Senate delay on sex assault training for judges bill 'makes my blood boil': Ambrose

In the wake of Harvey Weinstein’s meteoric downfall over sexual misconduct allegations and the rise of the #metoo campaign, former interim leader Rona Ambrose said it’s frustrating the Senate still hasn’t passed her bill mandating sexual assault training for judges.

Former interim Conservative leader says #metoo campaign opening men's eyes to pervasive problem

Former interim Conservative leader Rona Ambrose is frustrated her private member's bill mandating sexual assault training for judges has stalled in the Senate for months. (Fred Chartrand/Canadian Press)

In the wake of Hollywood producer Harvey Weinstein's meteoric downfall over sexual misconduct allegations and the rise of the #metoo campaign, former interim leader Rona Ambrose said it's frustrating the Senate still hasn't passed her bill mandating sexual assault training for judges.

"It makes my blood boil, to be honest, because it's really about creating a level of confidence so that people will come forward," Ambrose told Chris Hall, host of CBC Radio's The House.

Before leaving politics, Ambrose introduced Bill C-337 to mandate training for judges on sexual assault law, saying it was needed after a series of high-profile cases revealed many judges adhere to archaic stereotypes about women who are subjected to sexual violence.

In one notable case, former Federal Court judge Robin Camp questioned why a sexual assault complainant couldn't "just keep [her] knees together."

Camp later resigned.

Bill C-337 passed the House of Common with bipartisan support in May, but has languished in the Senate ever since.

Reporting takes 'guts and courage': Ambrose

Ambrose pointed to "a few Liberal senators and Independent senators that are blocking it from even getting to committee." She called out Liberal Sen. Joan Fraser, in particular, who has argued "it is neither appropriate nor wise for Parliament to be getting into the fine details of dictating what legal education must include."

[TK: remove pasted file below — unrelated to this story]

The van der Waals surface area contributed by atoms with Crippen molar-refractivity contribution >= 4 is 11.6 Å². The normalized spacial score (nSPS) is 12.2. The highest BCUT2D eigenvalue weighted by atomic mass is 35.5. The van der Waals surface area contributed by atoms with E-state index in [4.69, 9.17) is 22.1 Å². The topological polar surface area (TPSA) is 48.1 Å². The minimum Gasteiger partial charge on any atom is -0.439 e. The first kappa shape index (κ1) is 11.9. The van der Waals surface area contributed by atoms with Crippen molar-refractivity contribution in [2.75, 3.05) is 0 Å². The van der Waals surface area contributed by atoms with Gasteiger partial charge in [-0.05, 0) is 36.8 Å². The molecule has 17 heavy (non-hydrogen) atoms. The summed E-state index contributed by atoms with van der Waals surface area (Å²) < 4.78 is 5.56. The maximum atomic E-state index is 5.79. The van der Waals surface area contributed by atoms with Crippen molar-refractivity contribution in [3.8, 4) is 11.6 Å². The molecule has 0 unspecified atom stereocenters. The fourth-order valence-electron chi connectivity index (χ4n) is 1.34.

"I also have to bear in mind the fact that people can change. Someone — a lawyer or even a judge — might start out with a completely biased and inaccurate view of some aspect of the human condition, but most people don't get to be judges unless they're quite intelligent," said Fraser in the Senate earlier this month.

Ambrose said she doesn't buy that argument.

"I think people grow and change when they're made aware and they become more educated," said Ambrose, who also expressed frustration no senator took up her offer to meet and discuss the bill.

Ambrose said after women muster the "guts and courage" to report a sexual assault and go through with a trial, they should be able to have confidence that the judge understands sexual assault law.

Fraser's office turned down a request for comment for this story.

Twitter is 'a sewer for women in politics'

The issue of sexual assault is pervasive, said Ambrose, pointing to the lightning rod of the #metoo social media movement.

Thousands of women are identifying themselves as victims of sexual harassment or assault by using the hashtag #metoo following the Weinstein scandal.

Some women have gone a step further in explaining they didn't feel comfortable or supported enough to report incidents.

Hollywood mogul Harvey Weinstein has been accused of sexual harassment or abuse by more than three dozen women, including several top actors. (Steve Crisp/Reuters)

"And the judiciary is unfortunately part of one of those institutions where people think, 'they're not going to help, they don't understand. I will not get justice there,'" Ambrose said.

"I think there are a lot of people in this day and age who still don't realize what a huge public issue this is."

Ambrose notes that despite some of the campaign's shortcomings, mainly that it doesn't call for concrete action, the #metoo hashtag is bringing some empowerment to a space that's often hurtful towards women.

"Social media itself has been a very abusive, misogynistic place for a lot of women," said Ambrose, adding that Twitter, especially, can be "a sewer for women in politics."

"I think it's overwhelming for some people to actually realize and recognize that this is such a big deal and for a lot of men in our lives to say, 'Wow I had no idea that every woman I work with, my sister, my Mom, my wife, have all experienced something in this lifetime."